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A buyer's guide - home reports
From 1 December 2008 home reports have become a legal requirement for most homes in Scotland marketed for sale. These are not to be confused with the home information packs (HIPs) that were scrapped in England in May 2010.
Each home report is an information pack prepared by a chartered surveyor and paid for by the property seller and contains three parts; a single survey, an energy performance certificate and a property questionnaire. Some reports will also contain a mortgage valuation report as well, although this is not a legal requirement.
The purpose of a home report is to provide you, the potential buyer, with upfront information about the condition of the property, enabling you to make an informed decision. They are available at no cost to you through the seller’s estate agent.
By law the single survey must be carried out by a chartered surveyor who is a member of the RICS. It provides detailed information on any problems with the property, how urgently those problems need to be repaired, plus how accessible the property is for disabled people. The single survey will also state the current value of the property.
Energy performance certificate
This part of the home report rates the energy efficiency of the property from A-G. It will also provide practical guidance on how to improve the property’s energy efficiency.
The property questionnaire is filled out by the seller and includes details of useful and practical information for the buyer, such as council tax band, utilities suppliers and parking arrangements.
Mortgage valuation report
The mortgage valuation report, or MVR, is sometimes included in the home report for the buyer to take to their mortgage lender.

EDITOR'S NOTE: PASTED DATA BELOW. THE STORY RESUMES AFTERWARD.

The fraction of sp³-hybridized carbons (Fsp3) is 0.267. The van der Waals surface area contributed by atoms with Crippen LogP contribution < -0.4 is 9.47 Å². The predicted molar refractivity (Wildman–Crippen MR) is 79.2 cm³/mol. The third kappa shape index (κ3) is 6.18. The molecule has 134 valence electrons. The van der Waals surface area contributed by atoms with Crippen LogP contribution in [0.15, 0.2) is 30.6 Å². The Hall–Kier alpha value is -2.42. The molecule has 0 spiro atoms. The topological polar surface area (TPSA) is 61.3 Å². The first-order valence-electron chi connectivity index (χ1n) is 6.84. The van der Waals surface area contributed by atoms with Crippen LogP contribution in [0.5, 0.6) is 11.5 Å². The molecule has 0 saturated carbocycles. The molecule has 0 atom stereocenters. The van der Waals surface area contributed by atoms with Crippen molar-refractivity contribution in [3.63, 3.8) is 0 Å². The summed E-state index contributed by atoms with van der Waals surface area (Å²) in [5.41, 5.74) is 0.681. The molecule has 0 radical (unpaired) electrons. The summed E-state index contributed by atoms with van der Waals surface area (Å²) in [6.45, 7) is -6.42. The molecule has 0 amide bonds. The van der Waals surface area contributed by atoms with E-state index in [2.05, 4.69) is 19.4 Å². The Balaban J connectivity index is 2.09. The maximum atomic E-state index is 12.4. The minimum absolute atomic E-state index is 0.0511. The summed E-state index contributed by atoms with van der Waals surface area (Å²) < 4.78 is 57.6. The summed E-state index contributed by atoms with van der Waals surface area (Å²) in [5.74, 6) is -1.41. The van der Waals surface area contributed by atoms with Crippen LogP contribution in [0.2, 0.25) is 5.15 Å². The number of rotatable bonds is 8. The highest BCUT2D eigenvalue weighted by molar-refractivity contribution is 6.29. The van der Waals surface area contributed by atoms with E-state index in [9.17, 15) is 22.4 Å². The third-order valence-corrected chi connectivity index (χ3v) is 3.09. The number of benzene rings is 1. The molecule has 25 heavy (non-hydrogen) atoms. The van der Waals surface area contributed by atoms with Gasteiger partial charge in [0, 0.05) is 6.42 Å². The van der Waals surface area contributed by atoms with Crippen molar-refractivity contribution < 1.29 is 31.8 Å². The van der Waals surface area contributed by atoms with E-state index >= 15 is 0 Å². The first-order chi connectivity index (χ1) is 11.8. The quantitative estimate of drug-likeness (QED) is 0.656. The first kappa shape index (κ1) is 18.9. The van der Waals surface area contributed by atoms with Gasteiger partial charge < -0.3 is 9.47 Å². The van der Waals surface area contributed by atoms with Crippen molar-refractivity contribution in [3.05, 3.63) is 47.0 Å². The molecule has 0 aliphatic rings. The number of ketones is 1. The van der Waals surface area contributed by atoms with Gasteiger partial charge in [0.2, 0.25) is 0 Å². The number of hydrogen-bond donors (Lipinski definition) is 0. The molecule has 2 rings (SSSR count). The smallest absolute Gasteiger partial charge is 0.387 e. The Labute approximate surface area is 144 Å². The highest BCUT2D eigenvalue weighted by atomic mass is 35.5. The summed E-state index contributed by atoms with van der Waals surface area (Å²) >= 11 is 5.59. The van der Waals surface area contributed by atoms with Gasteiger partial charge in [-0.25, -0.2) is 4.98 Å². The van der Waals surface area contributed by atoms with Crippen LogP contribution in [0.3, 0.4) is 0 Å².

Do all residential properties require a home report?
No, there are some exemptions, which we have listed here:
- Homes already up for sale before 1st December 2008
- Brand new homes sold ‘off plan’ or recently completed
- Newly converted premises where a property converted to a home has never been used in its converted state
- 'Right to buy' homes
- Seasonal and holiday accommodation which, legally, can only be lived in for up to 11 months of the year (please note that this does not include second homes or holiday cottages that could be used all year)
- A portfolio of residential properties, i.e. a group of homes that will be sold in one transaction
- Mixed homes where the home is sold as part of the business, such as a farmhouse or a flat above a shop
- Dual use of a dwellinghouse where the home is, or forms part of, a property most recently used for both residential and non-residential purposes, for example a commercial studio where the owner also lives in the property
- Properties deemed unsafe and dangerous for people to live in
- Properties to be demolished which have both the consents needed for demolition and consents obtained for redevelopment
For information on all aspects of the home report, please click here to contact the residential sales team at Rettie & Co. More detailed guidance can also be found on the Royal Institute of Chartered Surveyors (RICS) website and the Scottish Government website.